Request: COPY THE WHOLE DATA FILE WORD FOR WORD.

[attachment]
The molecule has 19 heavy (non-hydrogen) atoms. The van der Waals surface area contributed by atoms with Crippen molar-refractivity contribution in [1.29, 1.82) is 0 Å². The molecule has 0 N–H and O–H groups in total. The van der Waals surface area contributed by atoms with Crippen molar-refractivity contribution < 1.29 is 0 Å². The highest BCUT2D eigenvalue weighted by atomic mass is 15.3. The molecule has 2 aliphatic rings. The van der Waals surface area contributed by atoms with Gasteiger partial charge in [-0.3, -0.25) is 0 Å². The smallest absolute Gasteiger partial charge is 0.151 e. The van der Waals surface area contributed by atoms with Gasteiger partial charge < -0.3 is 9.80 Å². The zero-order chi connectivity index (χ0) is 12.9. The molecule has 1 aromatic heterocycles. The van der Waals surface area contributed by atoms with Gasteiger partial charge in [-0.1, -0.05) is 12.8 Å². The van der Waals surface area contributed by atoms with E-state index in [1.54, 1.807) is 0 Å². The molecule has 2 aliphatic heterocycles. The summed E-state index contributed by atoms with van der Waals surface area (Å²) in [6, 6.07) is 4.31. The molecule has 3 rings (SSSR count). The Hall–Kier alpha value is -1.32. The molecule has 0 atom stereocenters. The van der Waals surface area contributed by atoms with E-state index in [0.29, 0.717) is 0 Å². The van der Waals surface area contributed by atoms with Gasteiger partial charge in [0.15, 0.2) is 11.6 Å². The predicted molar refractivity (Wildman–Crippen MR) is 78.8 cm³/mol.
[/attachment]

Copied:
The molecule has 19 heavy (non-hydrogen) atoms. The van der Waals surface area contributed by atoms with Crippen molar-refractivity contribution in [1.29, 1.82) is 0 Å². The molecule has 0 N–H and O–H groups in total. The van der Waals surface area contributed by atoms with Crippen molar-refractivity contribution < 1.29 is 0 Å². The highest BCUT2D eigenvalue weighted by atomic mass is 15.3. The molecule has 2 aliphatic rings. The van der Waals surface area contributed by atoms with Gasteiger partial charge in [-0.3, -0.25) is 0 Å². The smallest absolute Gasteiger partial charge is 0.151 e. The van der Waals surface area contributed by atoms with Gasteiger partial charge < -0.3 is 9.80 Å². The zero-order chi connectivity index (χ0) is 12.9. The molecule has 1 aromatic heterocycles. The van der Waals surface area contributed by atoms with Gasteiger partial charge in [-0.1, -0.05) is 12.8 Å². The van der Waals surface area contributed by atoms with E-state index in [1.54, 1.807) is 0 Å². The molecule has 2 aliphatic heterocycles. The summed E-state index contributed by atoms with van der Waals surface area (Å²) in [6, 6.07) is 4.31. The molecule has 3 rings (SSSR count). The Hall–Kier alpha value is -1.32. The molecule has 0 atom stereocenters. The van der Waals surface area contributed by atoms with E-state index in [0.29, 0.717) is 0 Å². The van der Waals surface area contributed by atoms with Gasteiger partial charge in [0.15, 0.2) is 11.6 Å². The predicted molar refractivity (Wildman–Crippen MR) is 78.8 cm³/mol.